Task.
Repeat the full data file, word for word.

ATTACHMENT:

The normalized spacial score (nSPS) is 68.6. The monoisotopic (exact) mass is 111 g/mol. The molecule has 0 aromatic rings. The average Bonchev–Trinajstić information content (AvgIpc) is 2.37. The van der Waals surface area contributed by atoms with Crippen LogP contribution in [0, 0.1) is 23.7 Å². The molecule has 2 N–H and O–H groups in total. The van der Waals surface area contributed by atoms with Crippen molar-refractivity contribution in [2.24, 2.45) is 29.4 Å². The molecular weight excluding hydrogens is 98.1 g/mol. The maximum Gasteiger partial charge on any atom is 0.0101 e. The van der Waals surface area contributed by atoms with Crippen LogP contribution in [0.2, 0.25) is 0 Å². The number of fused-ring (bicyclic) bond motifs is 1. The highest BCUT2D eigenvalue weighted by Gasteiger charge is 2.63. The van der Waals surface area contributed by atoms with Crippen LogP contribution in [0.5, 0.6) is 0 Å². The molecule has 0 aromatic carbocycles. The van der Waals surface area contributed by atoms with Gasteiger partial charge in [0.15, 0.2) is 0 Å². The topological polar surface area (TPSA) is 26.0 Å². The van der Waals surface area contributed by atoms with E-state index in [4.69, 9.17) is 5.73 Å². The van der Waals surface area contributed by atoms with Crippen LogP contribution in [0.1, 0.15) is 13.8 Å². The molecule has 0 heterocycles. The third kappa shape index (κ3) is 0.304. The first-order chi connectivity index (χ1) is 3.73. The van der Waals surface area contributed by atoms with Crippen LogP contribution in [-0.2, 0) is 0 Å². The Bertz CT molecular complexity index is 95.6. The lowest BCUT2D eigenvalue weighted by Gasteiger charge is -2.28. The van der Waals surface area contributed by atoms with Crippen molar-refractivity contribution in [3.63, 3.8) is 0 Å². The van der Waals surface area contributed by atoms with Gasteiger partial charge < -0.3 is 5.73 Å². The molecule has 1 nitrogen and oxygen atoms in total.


The normalized spacial score (nSPS) is 68.6. The monoisotopic (exact) mass is 111 g/mol. The molecule has 0 aromatic rings. The average Bonchev–Trinajstić information content (AvgIpc) is 2.37. The van der Waals surface area contributed by atoms with Crippen LogP contribution in [0, 0.1) is 23.7 Å². The molecule has 2 N–H and O–H groups in total. The van der Waals surface area contributed by atoms with Crippen molar-refractivity contribution in [2.24, 2.45) is 29.4 Å². The molecular weight excluding hydrogens is 98.1 g/mol. The maximum Gasteiger partial charge on any atom is 0.0101 e. The van der Waals surface area contributed by atoms with Crippen LogP contribution in [0.2, 0.25) is 0 Å². The number of fused-ring (bicyclic) bond motifs is 1. The highest BCUT2D eigenvalue weighted by Gasteiger charge is 2.63. The van der Waals surface area contributed by atoms with Crippen LogP contribution in [0.5, 0.6) is 0 Å². The molecule has 0 aromatic carbocycles. The van der Waals surface area contributed by atoms with Gasteiger partial charge in [0.15, 0.2) is 0 Å². The topological polar surface area (TPSA) is 26.0 Å². The van der Waals surface area contributed by atoms with E-state index in [4.69, 9.17) is 5.73 Å². The van der Waals surface area contributed by atoms with Crippen LogP contribution in [0.1, 0.15) is 13.8 Å². The molecule has 0 heterocycles. The third kappa shape index (κ3) is 0.304. The first-order chi connectivity index (χ1) is 3.73. The van der Waals surface area contributed by atoms with Crippen LogP contribution in [-0.2, 0) is 0 Å². The Bertz CT molecular complexity index is 95.6. The lowest BCUT2D eigenvalue weighted by Gasteiger charge is -2.28. The van der Waals surface area contributed by atoms with Crippen molar-refractivity contribution in [3.63, 3.8) is 0 Å². The van der Waals surface area contributed by atoms with Gasteiger partial charge < -0.3 is 5.73 Å². The molecule has 1 nitrogen and oxygen atoms in total.